The long and corny road

We’ve tried longer visits, shorter visits, and more frequent visits, but we can’t escape this fact: Columbus, Ohio is a midwestern black hole that sucks us in every time we cross the country.

It’s not the city or the shopping (blech!) or the restaurants. For me and Barry, Columbus, Ohio, has more beloved people per capita than any other place on the planet. The magnetic pull starts with a special brother, a fantastic sister and brother-in-law, and two precious nephews.

Add a bunch of friends who are as dear as any blood relative. We haven’t lived there since 1990 — yet we continue to meet amazing people, both in and out of Columbus, who call that place their home. We’ve known some Columbus friends for almost 30 years, and others for one year.

So each time we leave, there are a few hours or days of letdown.

This time, we headed west on US40, the National Road. There wasn’t much to see. Corn. Corn. A sign for the Krazy Glue Factory. Corn. Corn.

I tried to remind myself that each corn plant is a new and different being that came from a seed and didn’t exist the previous year. How would you like it if people said, “Human. I’ve seen those before. You’re no different. I’m not interested.”

Unfortunately, I can’t discriminate between this corn and the corn I saw in 1981, or 1993, or any other year I drove or bicycled on US40.

The heat and humidity were oppressive, and our air conditioning was broken. The last time we had it recharged was because the lack of air-conditioning in Yuma, Arizona made us terminally irritable, and $400 was cheap compared to homicide. We’re a lot more tolerant (and cheap) these days, so we decided to live without it.

In Springfield, Ohio, we discovered that MacDonald’s was running a special on ice cream cones. This was too good to pass up — air-conditioning, people-watching, and two ice cream cones for only $1.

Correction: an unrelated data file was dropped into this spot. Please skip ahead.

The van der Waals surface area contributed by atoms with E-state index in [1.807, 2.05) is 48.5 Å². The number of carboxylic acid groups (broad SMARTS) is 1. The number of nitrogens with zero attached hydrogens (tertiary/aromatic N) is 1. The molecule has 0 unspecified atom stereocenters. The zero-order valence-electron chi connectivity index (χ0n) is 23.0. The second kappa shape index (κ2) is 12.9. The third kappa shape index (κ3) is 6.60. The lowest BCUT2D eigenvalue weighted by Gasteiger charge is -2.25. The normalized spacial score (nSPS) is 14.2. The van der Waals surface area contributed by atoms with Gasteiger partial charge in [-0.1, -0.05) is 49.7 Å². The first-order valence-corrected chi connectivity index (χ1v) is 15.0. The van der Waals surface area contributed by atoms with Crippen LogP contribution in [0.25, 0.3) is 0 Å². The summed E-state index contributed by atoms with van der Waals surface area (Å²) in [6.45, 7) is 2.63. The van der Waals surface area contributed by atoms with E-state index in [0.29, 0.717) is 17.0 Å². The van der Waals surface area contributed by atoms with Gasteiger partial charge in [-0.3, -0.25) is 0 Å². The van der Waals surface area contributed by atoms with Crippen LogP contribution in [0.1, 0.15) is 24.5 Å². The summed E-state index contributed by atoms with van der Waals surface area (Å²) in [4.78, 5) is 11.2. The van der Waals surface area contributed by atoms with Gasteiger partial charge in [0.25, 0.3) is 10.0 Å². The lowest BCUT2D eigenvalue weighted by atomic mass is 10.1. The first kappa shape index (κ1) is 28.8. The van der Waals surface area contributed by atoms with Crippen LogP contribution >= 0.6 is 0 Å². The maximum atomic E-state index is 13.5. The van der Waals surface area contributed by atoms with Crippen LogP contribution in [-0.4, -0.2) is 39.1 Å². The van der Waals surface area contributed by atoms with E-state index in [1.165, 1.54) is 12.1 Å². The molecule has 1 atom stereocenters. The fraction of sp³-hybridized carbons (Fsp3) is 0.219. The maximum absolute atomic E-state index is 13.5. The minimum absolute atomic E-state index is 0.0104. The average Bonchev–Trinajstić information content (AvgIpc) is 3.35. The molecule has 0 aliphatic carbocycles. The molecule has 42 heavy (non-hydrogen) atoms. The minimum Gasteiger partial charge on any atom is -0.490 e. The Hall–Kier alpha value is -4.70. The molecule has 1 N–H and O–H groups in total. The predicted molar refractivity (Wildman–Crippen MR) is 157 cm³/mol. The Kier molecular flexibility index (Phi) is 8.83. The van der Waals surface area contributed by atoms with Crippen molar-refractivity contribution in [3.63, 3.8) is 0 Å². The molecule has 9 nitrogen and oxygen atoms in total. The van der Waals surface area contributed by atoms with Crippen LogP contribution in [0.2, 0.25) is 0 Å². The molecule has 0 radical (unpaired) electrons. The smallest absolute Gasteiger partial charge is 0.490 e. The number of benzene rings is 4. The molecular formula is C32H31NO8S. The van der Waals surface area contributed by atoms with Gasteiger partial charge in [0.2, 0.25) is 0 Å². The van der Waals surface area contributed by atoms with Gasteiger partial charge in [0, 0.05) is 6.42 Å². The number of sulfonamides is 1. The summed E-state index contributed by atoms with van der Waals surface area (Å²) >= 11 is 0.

Barry came back from the restroom and found me playing with both his napkin and mine. “Sorry. I hope you don’t need this,” I said, handing back his very-crumpled napkin.

There was a game imprinted on the table, a circle divided into pie-shaped pieces with instructions on each one. You were supposed to spin a straw in the middle and do the activity it landed on. Since ice cream cones don’t come with a straw, I just picked my favorite. “Make a hand puppet out of your napkin,” it said.

After leaving MacDonald’s, Barry took the wheel for a while. He decided to drive on the interstate instead of the two-lanes, and guided the Squid Wagon back onto I-70.

At first I regretted his decision. What would we see along the four-lane highways? Corn. MacDonald’s. Corn. Corn. Corn. Boring.

If you’ve ever read anything I’ve written before, you’re laughing at me. I am, too. You see, I spend a lot of time worrying and fretting and writing about my fear of being bored. Yet the truth is, it never happens. I am never, ever, ever bored!

Why? It’s not just each corn plant that is different and unique: It’s each moment.

Enjoy the next moment.

Let me know how that goes. Boring? I doubt it.

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